The federal Employee Retirement Income Security Act of 1974 (ERISA) requires administrators of employee benefit plans to comply with the documents that control the plans. 29 U.S.C. § 1104(a)(1)(D). In the case of life insurance policies, that means death benefits are paid to the beneficiary designated in the policy, notwithstanding equitable arguments or claims that others might assert.
In this case, the deceased employee was Georges Cehovic, whose employer offered its employees an insurance benefit plan through ReliaStar Life Insurance Company. Georges had two policies under the plan with ReliaStar: a basic life insurance policy with a death benefit of $263,000, and a supplemental life insurance policy with a death benefit of $788,000. On both policies, Georges listed his sister, plaintiff Emma Cehovic‐Dixneuf, as the sole and primary beneficiary. After Georges died, his ex‐wife, defendant Lisa Wong, claimed that she and the child she had with Georges were entitled to the death benefits from the supplemental policy. Any equitable arguments Wong might make can gain no traction, however, if the supplemental life insurance policy is covered by ERISA.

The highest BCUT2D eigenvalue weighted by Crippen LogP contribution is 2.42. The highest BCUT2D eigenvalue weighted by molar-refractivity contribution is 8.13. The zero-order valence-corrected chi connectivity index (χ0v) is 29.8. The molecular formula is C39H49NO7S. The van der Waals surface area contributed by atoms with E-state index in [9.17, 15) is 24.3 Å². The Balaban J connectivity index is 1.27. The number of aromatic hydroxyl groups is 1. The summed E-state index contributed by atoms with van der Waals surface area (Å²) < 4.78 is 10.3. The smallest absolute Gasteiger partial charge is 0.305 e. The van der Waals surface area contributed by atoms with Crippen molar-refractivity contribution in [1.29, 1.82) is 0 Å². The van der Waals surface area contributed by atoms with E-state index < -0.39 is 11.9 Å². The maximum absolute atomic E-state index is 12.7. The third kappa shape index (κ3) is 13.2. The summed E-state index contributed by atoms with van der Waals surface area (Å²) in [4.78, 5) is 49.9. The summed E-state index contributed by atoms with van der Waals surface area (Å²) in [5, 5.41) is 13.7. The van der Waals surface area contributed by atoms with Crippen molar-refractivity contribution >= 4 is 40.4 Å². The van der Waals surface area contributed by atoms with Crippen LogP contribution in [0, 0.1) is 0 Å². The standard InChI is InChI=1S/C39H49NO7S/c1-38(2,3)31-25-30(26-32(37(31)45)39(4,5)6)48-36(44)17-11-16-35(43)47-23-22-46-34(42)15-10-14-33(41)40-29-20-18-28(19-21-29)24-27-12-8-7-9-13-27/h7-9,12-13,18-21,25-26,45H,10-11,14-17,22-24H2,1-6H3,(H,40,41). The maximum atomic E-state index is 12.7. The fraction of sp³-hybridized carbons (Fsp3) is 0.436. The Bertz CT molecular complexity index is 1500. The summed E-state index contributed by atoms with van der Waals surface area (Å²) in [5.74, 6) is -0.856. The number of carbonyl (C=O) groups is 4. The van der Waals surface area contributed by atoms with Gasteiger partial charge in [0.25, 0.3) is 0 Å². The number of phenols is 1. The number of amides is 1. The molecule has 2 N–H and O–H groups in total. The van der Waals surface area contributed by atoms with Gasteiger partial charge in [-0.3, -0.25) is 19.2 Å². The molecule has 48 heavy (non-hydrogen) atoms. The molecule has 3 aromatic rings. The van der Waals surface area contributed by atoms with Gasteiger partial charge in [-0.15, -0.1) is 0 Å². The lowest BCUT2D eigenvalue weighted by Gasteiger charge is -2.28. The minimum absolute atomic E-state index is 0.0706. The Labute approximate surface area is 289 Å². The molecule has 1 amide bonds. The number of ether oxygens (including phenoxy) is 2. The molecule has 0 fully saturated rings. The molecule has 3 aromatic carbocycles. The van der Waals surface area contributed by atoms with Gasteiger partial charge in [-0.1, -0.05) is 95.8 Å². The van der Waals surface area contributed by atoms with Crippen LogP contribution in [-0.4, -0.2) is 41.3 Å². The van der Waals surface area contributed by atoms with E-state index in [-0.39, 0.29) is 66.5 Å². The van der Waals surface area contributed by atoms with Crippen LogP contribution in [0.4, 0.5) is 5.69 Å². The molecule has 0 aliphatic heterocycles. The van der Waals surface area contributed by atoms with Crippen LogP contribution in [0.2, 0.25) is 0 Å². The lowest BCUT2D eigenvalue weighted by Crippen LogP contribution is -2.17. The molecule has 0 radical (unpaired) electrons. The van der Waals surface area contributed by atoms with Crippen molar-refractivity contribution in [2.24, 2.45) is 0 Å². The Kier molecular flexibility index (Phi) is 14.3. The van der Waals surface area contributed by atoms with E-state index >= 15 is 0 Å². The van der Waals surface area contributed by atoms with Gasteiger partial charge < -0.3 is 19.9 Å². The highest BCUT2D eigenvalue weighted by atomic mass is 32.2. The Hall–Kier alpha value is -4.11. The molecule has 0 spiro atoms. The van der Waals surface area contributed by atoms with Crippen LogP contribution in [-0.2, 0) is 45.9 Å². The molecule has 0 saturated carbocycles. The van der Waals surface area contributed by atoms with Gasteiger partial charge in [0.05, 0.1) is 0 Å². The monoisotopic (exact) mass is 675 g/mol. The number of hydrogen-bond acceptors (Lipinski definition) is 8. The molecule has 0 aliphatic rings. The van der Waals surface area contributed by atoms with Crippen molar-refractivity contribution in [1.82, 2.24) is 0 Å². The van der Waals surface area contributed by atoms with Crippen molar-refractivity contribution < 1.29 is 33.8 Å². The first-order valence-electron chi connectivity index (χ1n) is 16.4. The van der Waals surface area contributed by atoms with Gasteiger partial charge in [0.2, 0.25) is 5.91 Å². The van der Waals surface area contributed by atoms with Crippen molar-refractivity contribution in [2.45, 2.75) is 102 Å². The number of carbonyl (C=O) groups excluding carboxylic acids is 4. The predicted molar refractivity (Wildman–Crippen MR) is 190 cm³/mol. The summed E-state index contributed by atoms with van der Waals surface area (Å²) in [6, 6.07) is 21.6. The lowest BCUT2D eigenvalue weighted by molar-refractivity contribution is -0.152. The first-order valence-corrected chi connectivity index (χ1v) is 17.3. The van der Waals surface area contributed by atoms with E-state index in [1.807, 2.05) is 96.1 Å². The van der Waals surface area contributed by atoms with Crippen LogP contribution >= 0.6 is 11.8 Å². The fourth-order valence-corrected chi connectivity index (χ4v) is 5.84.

The district court granted summary judgment for plaintiff Cehovic‐Dixneuf, finding that the supplemental life insurance policy is indeed covered by ERISA. We affirm. Defendant Wong failed to offer evidence to the district court showing any genuine issue of any fact material to the case. She did not present her evidentiary objections to Cehovic‐Dixneuf’s evidence in the district court when she could and should have.